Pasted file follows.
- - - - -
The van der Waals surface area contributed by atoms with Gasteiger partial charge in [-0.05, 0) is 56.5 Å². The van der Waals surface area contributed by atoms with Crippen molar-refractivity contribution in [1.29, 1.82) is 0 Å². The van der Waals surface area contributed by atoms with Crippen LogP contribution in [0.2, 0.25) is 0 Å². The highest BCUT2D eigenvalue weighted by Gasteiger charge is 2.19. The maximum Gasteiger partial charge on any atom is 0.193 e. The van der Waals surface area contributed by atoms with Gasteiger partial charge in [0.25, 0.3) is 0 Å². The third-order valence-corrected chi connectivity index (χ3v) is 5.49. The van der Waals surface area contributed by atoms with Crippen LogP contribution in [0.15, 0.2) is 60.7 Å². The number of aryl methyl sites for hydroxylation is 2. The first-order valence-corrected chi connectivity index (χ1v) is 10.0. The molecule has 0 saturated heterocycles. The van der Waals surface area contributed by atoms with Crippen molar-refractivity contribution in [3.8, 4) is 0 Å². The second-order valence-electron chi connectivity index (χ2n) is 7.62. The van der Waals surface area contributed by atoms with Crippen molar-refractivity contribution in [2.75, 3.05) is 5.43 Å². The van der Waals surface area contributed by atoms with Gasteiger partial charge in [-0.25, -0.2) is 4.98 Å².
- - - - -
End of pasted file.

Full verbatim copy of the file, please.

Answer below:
The van der Waals surface area contributed by atoms with Gasteiger partial charge in [-0.05, 0) is 56.5 Å². The van der Waals surface area contributed by atoms with Crippen molar-refractivity contribution in [1.29, 1.82) is 0 Å². The van der Waals surface area contributed by atoms with Crippen LogP contribution in [0.2, 0.25) is 0 Å². The highest BCUT2D eigenvalue weighted by Gasteiger charge is 2.19. The maximum Gasteiger partial charge on any atom is 0.193 e. The van der Waals surface area contributed by atoms with Gasteiger partial charge in [0.25, 0.3) is 0 Å². The third-order valence-corrected chi connectivity index (χ3v) is 5.49. The van der Waals surface area contributed by atoms with Crippen LogP contribution in [0.15, 0.2) is 60.7 Å². The number of aryl methyl sites for hydroxylation is 2. The first-order valence-corrected chi connectivity index (χ1v) is 10.0. The molecule has 0 saturated heterocycles. The van der Waals surface area contributed by atoms with Crippen molar-refractivity contribution in [3.8, 4) is 0 Å². The second-order valence-electron chi connectivity index (χ2n) is 7.62. The van der Waals surface area contributed by atoms with Crippen molar-refractivity contribution in [2.75, 3.05) is 5.43 Å². The van der Waals surface area contributed by atoms with Gasteiger partial charge in [-0.25, -0.2) is 4.98 Å².